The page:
#fictionalcharacters #fiction #batman #fanfic

Snow fell softly outside the window.
Winter was not back, it had just never left. He stood outside his little porthole in his igloo. And wondered if he would ever be able to stand under the sun again. Feel the warmth seep into his skin, almost like a tingling feeling that was more euphoric than any drug.

He sighed – his breath was so cold that the window didn’t mist over.

He turned and walked over to his bed. Sitting down, he reached over and picked up a framed photo. With surprising delicacy, one of his sausage-like fingers stroked the image of the blonde woman. He missed her so much. The way she laughed, the way she smiled. Most of all, he missed her soft, warm hands. She had the warmest hands ever, a blessing for someone like him.

For a second, he almost expected her soft presence beside him on the bed. Every Sunday, she used to sit right next to him and read the morning papers. She’d make tea and they’d pour at least two cups each, forgetting to sip, and then making faces while gulping their cold tea.

“Hey you. Freak.” The guard was back at the door.
The prisoner turned. He’d gotten used to the names, the abuses, the looks. There was no looking back anymore, no regrets, no “what ifs”.

“You gotta visitor.” The guard stomped away, his footsteps echoing on the cold floor. A figure stood at the barred window in the door. “How are you?”

The man inside the cell sighed. “Why do you keep coming back? Go away.”
The man outside said, “I believe there’s still something inside you that’s good. Something that can get you out of here.”

Mr Freeze stood up in anger. “Nothing can get me out of here, Batman. There is nothing I want to get out of here for.”

Quietly, Batman said, “We saved your wife, Victor. She’s alive. And we’ve found an antidote.”

Mr Freeze sat down again. Heavily. The bed creaked. The taste of cold tea filled his mouth.


The lift pinged.
The doors slid open.
He stood there, coffee cup in hand.
She sauntered in, her bag in one hand and coat in the other.

“New perfume?” He was smiling.
“Maybe.” She was smiling too.
“It’s a little faint,” he said, still looking at the floor numbers.
“Funny. Every time I breathe, I get it,” she replied and took a deep, deep, meaningful breath.

Very slowly, he turned his head back. Stood stock still for a couple of seconds. And then cleared his throat.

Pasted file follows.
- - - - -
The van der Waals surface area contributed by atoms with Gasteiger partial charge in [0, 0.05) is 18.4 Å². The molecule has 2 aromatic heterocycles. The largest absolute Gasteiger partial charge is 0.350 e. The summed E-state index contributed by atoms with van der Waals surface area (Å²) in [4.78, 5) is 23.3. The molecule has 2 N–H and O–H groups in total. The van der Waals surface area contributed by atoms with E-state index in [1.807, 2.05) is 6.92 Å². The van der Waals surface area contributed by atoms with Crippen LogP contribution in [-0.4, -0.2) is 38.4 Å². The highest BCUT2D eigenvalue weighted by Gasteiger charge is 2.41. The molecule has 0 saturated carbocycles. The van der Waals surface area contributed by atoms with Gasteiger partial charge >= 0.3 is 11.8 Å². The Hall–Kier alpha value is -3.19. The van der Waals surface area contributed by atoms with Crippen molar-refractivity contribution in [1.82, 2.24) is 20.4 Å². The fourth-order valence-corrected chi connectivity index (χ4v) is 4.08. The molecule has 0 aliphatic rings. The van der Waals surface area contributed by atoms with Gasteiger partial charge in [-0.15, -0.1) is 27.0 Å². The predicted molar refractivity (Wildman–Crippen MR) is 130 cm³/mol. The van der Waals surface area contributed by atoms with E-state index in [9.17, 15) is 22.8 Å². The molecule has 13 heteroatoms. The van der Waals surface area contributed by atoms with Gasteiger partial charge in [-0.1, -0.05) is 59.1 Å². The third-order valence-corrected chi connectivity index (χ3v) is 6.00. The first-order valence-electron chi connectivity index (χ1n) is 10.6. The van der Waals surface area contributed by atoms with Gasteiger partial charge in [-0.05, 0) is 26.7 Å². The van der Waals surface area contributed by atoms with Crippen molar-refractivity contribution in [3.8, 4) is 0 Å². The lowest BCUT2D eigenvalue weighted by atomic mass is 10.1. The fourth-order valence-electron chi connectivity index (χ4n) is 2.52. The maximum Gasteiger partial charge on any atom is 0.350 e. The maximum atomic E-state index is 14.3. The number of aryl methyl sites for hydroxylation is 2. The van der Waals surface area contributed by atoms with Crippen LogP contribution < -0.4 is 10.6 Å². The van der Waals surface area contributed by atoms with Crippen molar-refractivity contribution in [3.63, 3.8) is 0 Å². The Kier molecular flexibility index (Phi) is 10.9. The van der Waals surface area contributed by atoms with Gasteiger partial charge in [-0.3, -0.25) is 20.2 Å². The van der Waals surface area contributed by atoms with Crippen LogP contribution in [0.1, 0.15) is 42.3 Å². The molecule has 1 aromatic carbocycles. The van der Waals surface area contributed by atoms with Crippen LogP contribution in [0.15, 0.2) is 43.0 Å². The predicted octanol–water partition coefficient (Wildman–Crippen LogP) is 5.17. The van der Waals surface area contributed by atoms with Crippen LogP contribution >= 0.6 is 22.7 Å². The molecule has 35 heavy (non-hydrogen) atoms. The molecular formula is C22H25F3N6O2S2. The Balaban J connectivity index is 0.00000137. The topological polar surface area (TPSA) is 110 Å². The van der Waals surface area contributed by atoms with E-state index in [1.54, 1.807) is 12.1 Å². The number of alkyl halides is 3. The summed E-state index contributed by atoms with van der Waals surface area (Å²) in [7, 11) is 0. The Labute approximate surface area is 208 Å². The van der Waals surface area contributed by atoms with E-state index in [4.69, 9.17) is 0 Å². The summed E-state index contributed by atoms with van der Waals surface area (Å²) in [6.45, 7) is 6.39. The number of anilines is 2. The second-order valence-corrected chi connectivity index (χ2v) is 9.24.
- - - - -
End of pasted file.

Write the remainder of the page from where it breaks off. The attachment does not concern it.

“Ah. So its…”
“Yes,” she said, quite simply. Smiling.
“Well. You always did have a flair for…finding the right…niche.” He seemed to be struggling.
She bit her lip to stop from smiling even more broadly. “Really? We’re going to trade pseudo entendres?”
He grinned. “I’m trying not to be indiscreet.”
She grinned too. “Really? Why?”

His grin looked like it would split his face in half. “Good point. By the way, I’d really like to…take in the fragrance…you know?”
“Oh really? Here.” She popped the bottle out of her bag and presented it to him.

He smirked. Took it. And sprayed it on his chest. Her jaw dropped.
“There. We’re even now,” he said.
She started laughing. And the lift doors opened.

Robinson’s choice

I wake up everyday, to blue skies and sunshine. This island doesn’t know the meaning of bad weather.

It helps to wake up to bright light every day, unlike England – dark, gloomy and brooding, always making my moods worse.

Mother must probably be crying her eyes out everyday – I feel a pang of guilt at the thought. I doubt Father cries, though he might feel bad – I think. Selena and Brian too. They must think of me…but I think that their thoughts may be spurred by the way in which I’ve disappeared – and less to do with me, myself.

After all, in all the time that I was there, all I ever heard them do was complain about how shiftless I was or how downcast or how pessimistic. What is that new-fangled saying? My glass is always half empty.

Over the years, I tired of it. It’s hard enough being me, it’s hard enough waking up and going through each day and the cumbersome waltzes human society puts in place – but add to that the crushing expectation of having to be like that Pollyanna woman all that time?

When I heard of the ship’s departure, I knew I had to seize my chance. I boarded, bribed the captain, and told him to tell everyone I was lost in a pirate skirmish. When we landed on this island, his crew helped knock up a house and a garden for fresh vegetables, left me with supplies and a flare kit – and left.

A year later, the captain came by – to check on me. And with him came new books, new supplies and more. I’ve willed my estate in Brazil to him as payment. And his son started the tradition this year.

I’ve been here 14 years. And I haven’t regretted it once.
I wake up, I tend my garden, I read my books, I write. I walk around the island four or five times a day.
No one accuses me of being a fusspot. Or a pessimist. Or unhumourous. Or uncouth.
Here, I am perfect.